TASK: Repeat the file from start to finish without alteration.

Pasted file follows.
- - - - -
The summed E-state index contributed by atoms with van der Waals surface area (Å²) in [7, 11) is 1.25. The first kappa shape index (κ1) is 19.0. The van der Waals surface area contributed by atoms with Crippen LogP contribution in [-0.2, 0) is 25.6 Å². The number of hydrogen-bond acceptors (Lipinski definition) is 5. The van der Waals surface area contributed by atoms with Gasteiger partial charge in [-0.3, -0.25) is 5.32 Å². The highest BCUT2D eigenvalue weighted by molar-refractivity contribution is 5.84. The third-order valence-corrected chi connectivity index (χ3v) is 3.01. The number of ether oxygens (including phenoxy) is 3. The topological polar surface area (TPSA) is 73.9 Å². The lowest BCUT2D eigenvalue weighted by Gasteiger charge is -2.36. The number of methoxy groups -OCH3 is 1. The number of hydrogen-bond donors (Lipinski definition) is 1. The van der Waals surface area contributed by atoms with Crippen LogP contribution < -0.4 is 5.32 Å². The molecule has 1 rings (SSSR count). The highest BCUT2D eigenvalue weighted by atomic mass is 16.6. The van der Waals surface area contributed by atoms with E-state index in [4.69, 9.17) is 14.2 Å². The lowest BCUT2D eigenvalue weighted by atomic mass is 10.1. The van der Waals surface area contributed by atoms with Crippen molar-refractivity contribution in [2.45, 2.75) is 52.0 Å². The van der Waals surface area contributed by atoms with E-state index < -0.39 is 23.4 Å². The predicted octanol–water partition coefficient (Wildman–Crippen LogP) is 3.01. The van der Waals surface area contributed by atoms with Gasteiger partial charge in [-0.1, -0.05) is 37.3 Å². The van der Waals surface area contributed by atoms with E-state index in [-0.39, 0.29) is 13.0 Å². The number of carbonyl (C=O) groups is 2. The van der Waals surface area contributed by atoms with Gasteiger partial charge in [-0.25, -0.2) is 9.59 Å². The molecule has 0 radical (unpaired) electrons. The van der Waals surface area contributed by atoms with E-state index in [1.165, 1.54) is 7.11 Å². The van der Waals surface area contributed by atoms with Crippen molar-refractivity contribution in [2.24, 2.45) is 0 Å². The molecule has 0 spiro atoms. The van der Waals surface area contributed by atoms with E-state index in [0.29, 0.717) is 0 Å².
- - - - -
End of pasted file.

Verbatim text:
The summed E-state index contributed by atoms with van der Waals surface area (Å²) in [7, 11) is 1.25. The first kappa shape index (κ1) is 19.0. The van der Waals surface area contributed by atoms with Crippen LogP contribution in [-0.2, 0) is 25.6 Å². The number of hydrogen-bond acceptors (Lipinski definition) is 5. The van der Waals surface area contributed by atoms with Gasteiger partial charge in [-0.3, -0.25) is 5.32 Å². The highest BCUT2D eigenvalue weighted by molar-refractivity contribution is 5.84. The third-order valence-corrected chi connectivity index (χ3v) is 3.01. The number of ether oxygens (including phenoxy) is 3. The topological polar surface area (TPSA) is 73.9 Å². The lowest BCUT2D eigenvalue weighted by Gasteiger charge is -2.36. The number of methoxy groups -OCH3 is 1. The number of hydrogen-bond donors (Lipinski definition) is 1. The van der Waals surface area contributed by atoms with Crippen LogP contribution < -0.4 is 5.32 Å². The molecule has 1 rings (SSSR count). The highest BCUT2D eigenvalue weighted by atomic mass is 16.6. The van der Waals surface area contributed by atoms with E-state index in [4.69, 9.17) is 14.2 Å². The lowest BCUT2D eigenvalue weighted by atomic mass is 10.1. The van der Waals surface area contributed by atoms with Crippen molar-refractivity contribution in [2.45, 2.75) is 52.0 Å². The van der Waals surface area contributed by atoms with E-state index < -0.39 is 23.4 Å². The predicted octanol–water partition coefficient (Wildman–Crippen LogP) is 3.01. The van der Waals surface area contributed by atoms with Gasteiger partial charge in [-0.1, -0.05) is 37.3 Å². The van der Waals surface area contributed by atoms with E-state index in [-0.39, 0.29) is 13.0 Å². The number of carbonyl (C=O) groups is 2. The van der Waals surface area contributed by atoms with Gasteiger partial charge in [-0.25, -0.2) is 9.59 Å². The molecule has 0 radical (unpaired) electrons. The van der Waals surface area contributed by atoms with E-state index in [1.165, 1.54) is 7.11 Å². The van der Waals surface area contributed by atoms with Crippen molar-refractivity contribution in [2.24, 2.45) is 0 Å². The molecule has 0 spiro atoms. The van der Waals surface area contributed by atoms with E-state index in [0.29, 0.717) is 0 Å².